Greenhouse Instructions


Greenhouses allow you to plant and harvest crops and flowers throughout the coldest months of the year. For those who love gardening, a greenhouse is the perfect way to extend those growing seasons and increase your annual yield. Enjoy year-around flowers and vegetables and increase your gardening satisfaction.

Greenhouse Types

Selecting your greenhouse depends largely on how much money you are willing to spend, how much space you have and how much time you want to spend in there. There are two basic greenhouse categories: attached and free-standing. Attached greenhouses are generally of the lean-to variety. They will be a glass or plastic structure that is connected to your house or garage. Greenhouses attached to a house will cost less to heat and can be accessed via a door leading directly from your house. With an attached greenhouse, water and electricity can be easily connected to the house. Free-standing greenhouses stand on their own, separate from any building. These independent glass structures are detached, with their own two sides and two ends and at least one entrance. Heat, water and light can be an expensive installation, but these greenhouses provide a more permanent structure for your plants and can typically be built bigger than the lean-to variety. Once you choose the type of greenhouse you want, choose the style that suits you best. You can choose straight or curved eaves, a low-pitched roof or a tall one. These are usually personal preferences. Hobby greenhouses can be purchased from DIY stores such as Lowe's or Home Depot. Those handy with tools and ready to invest a few weekends can assemble their own prefabricated greenhouse.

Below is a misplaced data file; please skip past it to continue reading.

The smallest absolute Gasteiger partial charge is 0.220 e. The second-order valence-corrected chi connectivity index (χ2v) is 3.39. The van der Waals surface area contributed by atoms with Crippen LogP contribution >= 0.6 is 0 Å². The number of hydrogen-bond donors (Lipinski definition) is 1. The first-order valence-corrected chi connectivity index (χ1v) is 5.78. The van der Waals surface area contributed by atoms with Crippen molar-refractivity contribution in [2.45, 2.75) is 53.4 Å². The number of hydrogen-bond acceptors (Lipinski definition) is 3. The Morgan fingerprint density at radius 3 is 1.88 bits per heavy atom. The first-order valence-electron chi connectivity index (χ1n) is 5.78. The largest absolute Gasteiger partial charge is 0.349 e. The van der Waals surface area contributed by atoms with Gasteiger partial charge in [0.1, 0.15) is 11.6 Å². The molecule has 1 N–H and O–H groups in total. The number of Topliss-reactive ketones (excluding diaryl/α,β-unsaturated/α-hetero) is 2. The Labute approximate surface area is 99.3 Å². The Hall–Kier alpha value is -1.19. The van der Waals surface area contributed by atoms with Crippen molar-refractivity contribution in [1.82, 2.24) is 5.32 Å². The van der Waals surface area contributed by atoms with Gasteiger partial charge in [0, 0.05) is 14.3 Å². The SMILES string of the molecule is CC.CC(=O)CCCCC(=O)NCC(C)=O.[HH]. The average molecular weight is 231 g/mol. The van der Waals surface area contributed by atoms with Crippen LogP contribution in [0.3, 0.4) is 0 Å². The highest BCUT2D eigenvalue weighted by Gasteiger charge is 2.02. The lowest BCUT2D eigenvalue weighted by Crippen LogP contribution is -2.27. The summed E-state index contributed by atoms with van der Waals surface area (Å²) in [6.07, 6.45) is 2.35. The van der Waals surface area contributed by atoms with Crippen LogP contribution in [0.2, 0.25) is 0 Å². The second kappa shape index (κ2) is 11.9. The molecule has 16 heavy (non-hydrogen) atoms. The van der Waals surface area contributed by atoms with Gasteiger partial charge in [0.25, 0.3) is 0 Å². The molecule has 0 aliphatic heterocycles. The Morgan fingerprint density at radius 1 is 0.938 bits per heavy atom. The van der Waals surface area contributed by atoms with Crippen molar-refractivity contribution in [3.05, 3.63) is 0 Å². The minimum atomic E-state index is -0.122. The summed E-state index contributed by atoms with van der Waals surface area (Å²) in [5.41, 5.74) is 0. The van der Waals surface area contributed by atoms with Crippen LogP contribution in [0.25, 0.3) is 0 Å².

Construction and Location

To maximize transmission of sunlight, hobby greenhouses should feature wide sections of glass, a condensation control system to control moisture dripping onto plants and fixtures, a regulated roof ventilation system and glazing or vinyl plastics on the outside of the greenhouse to diminish heat loss. It is typically recommended that greenhouses face south, southeast or southwest, with south-facing being the best option for getting excellent sun exposure. West exposed locations are fine if there are no other alternatives, but you must find some sort of shade during the summer to protect plants from burning. Remember that a site that gets good summer sun might not get good sun in the winter. As the winter days approach, the sun's angle to the horizon decreases, so keep this in mind when choosing a location with good sun exposure. If you only have a north-facing location, the best option is to make a winter garden in your greenhouse. Foliage plants and shade-loving plants such as orchids and African-violets will do well in the winter without direct sun. You can also provide fluorescent lights to grow sun-loving plants, but bear in mind that heating and lighting costs will be a bit higher.

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About this Author

Christina McDonald-Legg has written about health, wellness and travel since 1999. Her articles have appeared in "Colures Magazine," (London) "The Sunday Times," (Dublin) "The Connacht Tribune" (Galway) and "The Seattle Post Intelligencer." Her articles have featured on websites for the U.K.'s Department of Health and McDonald-Legg has a Master of Arts in journalism from the National University of Ireland.

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